"Thumb drives make it so easy for someone to download a copy of anything and just walk out with it. We can't catch that before it happens; we can't turn the USB drives off without debilitating other valid functions of the drives," he explains. "It is critical for us to keep client data confidential and it's a very touchy area when the potential of leaks occurs."
Ganzon doesn't necessarily believe users intentionally put the network, the company and its clients at risk, but when working to get their jobs done they may sidestep certain security policies without considering the potential repercussions. "If that data is lost or stolen, well, people just don't understand the risk they pose at times," he says.
Christ Majauckas agrees. The computer technology manager for Metrocorp Publications in Boston says users in some cases believe they are following the policies yet continue to pose significant risk with their actions. For instance, one of his security pet peeves is users who download e-mail attachments from personal accounts while logged on to the corporate network via their company PC.
"Downloading e-mail attachments from personal e-mail is one of the main sources for virus attack," Majauckas says. "If they use corporate mail, we check that for viruses. But they think it's better not to use corporate e-mail for personal use, so instead they open the mail in such a way that we can't scan for viruses. I am not going to rely on Google to check for viruses on my network."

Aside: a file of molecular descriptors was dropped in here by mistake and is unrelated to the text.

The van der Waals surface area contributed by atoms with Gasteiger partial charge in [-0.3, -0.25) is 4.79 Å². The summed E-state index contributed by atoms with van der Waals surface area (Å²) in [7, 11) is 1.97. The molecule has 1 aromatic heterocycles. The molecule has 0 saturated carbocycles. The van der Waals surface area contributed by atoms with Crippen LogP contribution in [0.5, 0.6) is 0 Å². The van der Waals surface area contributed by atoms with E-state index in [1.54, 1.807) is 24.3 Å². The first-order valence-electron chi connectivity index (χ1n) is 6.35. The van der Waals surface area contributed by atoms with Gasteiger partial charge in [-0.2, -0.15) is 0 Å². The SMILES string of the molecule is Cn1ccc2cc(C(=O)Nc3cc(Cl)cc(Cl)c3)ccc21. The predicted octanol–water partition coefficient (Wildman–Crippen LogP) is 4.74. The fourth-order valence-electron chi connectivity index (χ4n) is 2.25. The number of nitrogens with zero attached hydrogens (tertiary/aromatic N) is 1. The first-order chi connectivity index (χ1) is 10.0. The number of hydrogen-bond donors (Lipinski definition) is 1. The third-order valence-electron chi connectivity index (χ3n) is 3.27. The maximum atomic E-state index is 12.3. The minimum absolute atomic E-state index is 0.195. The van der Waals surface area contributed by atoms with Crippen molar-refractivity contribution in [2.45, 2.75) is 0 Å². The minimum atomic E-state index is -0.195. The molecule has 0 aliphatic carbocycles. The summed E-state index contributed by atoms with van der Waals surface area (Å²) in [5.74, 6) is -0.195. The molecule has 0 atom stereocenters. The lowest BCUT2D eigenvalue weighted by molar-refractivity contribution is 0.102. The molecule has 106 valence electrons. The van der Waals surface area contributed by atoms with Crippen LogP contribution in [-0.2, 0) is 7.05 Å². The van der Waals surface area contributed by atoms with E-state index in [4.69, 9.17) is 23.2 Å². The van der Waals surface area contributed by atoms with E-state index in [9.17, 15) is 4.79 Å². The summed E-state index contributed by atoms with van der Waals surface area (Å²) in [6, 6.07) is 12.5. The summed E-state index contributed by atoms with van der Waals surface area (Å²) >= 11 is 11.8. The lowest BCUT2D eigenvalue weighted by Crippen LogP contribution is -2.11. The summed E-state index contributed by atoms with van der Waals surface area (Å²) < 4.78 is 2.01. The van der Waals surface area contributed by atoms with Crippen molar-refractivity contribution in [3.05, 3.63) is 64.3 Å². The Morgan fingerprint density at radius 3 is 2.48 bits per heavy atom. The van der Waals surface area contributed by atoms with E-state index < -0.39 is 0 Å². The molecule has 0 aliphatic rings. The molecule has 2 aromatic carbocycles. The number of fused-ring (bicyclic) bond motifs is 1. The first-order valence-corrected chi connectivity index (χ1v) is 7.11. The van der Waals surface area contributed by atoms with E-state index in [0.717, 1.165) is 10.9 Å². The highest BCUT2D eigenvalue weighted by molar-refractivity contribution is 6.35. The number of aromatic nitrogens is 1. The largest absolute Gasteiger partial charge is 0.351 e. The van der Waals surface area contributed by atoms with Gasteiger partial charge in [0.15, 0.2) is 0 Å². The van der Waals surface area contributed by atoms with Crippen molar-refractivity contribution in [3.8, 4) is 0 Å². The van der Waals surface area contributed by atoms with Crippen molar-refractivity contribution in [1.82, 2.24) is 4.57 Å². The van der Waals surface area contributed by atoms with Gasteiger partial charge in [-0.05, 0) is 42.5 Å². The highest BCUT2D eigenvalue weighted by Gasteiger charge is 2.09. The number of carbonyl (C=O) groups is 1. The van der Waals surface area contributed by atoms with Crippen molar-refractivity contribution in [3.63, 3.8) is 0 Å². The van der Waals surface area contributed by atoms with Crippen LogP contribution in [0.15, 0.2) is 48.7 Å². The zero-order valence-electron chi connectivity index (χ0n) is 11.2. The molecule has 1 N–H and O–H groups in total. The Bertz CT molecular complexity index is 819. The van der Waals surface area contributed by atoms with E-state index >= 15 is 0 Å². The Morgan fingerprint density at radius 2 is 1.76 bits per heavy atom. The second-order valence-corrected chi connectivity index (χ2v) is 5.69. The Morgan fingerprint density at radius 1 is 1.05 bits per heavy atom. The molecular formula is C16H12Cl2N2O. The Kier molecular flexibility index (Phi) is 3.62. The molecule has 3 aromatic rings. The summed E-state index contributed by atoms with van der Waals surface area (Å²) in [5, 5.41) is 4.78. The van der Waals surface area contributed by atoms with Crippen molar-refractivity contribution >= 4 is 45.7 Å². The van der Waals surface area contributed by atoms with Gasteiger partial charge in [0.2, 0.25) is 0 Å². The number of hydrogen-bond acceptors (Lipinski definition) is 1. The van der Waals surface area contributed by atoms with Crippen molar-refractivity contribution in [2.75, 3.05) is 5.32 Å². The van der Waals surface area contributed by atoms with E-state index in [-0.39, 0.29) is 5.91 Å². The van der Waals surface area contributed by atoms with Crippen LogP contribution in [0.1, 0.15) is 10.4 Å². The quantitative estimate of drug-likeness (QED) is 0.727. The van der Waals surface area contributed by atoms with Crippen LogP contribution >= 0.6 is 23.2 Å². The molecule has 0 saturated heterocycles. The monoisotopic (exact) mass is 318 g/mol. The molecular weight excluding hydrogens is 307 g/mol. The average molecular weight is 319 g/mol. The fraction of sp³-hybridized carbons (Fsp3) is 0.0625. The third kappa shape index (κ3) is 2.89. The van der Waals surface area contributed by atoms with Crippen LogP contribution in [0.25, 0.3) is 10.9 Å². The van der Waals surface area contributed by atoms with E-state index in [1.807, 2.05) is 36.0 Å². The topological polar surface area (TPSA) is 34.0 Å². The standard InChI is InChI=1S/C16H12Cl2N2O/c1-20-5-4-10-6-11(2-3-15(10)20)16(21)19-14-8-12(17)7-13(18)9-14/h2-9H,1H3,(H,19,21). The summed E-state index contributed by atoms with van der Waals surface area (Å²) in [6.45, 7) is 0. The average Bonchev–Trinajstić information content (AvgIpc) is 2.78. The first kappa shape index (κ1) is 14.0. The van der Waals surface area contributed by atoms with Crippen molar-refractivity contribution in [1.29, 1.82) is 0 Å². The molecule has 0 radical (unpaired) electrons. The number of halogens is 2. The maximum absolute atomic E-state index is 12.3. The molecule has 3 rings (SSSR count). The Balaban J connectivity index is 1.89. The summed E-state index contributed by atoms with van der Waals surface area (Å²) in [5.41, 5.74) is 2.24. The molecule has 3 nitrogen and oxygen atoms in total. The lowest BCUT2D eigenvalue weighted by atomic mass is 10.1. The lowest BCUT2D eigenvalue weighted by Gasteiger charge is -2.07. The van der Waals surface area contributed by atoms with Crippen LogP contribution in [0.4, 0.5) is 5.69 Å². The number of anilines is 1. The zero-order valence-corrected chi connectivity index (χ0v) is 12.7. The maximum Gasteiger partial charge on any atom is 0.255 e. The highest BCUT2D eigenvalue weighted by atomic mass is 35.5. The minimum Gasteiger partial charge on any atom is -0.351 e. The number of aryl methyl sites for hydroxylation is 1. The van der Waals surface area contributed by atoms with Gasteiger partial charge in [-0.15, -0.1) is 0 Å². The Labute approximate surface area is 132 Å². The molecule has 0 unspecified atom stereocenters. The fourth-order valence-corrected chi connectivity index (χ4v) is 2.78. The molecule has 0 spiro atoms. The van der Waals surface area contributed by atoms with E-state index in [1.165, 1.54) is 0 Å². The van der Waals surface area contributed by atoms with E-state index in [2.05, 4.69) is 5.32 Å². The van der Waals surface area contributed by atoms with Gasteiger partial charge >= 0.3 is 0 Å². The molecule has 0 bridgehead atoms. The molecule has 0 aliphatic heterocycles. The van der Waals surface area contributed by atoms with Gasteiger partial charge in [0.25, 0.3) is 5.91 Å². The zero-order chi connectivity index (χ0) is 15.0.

For Koie Smith, IT administrator at Jackson, Tenn., law firm Rainey, Kizer, Reviere & Bell, users trolling the Internet and visiting personal sites such as MySpace or FaceBook represent a big risk, so much so that he uses a Linux-based proxy server called Squid for content filtering and to shut down access to those sites. For one, he is quite certain the sites aren't being used for work purposes and on top of that, Smith says he finds those sites and others are ripe with spyware ready to latch onto his corporate network.
"Even though we need the Internet for productivity reasons, browsing the Web is obviously a concern because users can pull down spyware or a virus. Without adequate protections on the computer -- or even in some cases when there is -- viruses in the wild can still cripple your network by one user browsing to a site they shouldn't be going to," Smith says. He adds that the content filtering also serves to protect the user and organization legally. "There are things our company can't have happening in the work place, and unrestricted Web browsing opens the door for that."
More education required
Bruce Bonsall, CISO at MassMutual Financial Group in Massachusetts, worries most about the intertwined work and home life of most corporate employees that leaves networks open to security holes and employees vulnerable to attacks. He says he also gets concerned when a user population isn't as educated about security policies or potential threats as they should be.
"It's not realistic for me to think that people are going to stop mixing their personal and work lives. We have to rely on them to practice good hygiene when opening links and try to prevent all the sewage that is out there from backing up into corporate networks," Bonsall says.
For him, targeted attacks such as phishing and whaling concern him because they could take advantage of users not keeping up with corporate education efforts. He says technologies such as network access control and security information management (compare products in the Security Information Management Buyer's Guide) can help protect the network, but only to a certain degree. As attacks get more sophisticated, user education is the only option.
"The bad guys are going after high network staff and senior executives, which is very disturbing. The more information they use that relates to the target, the more likely someone will get tricked, even savvy end users," Bonsall says.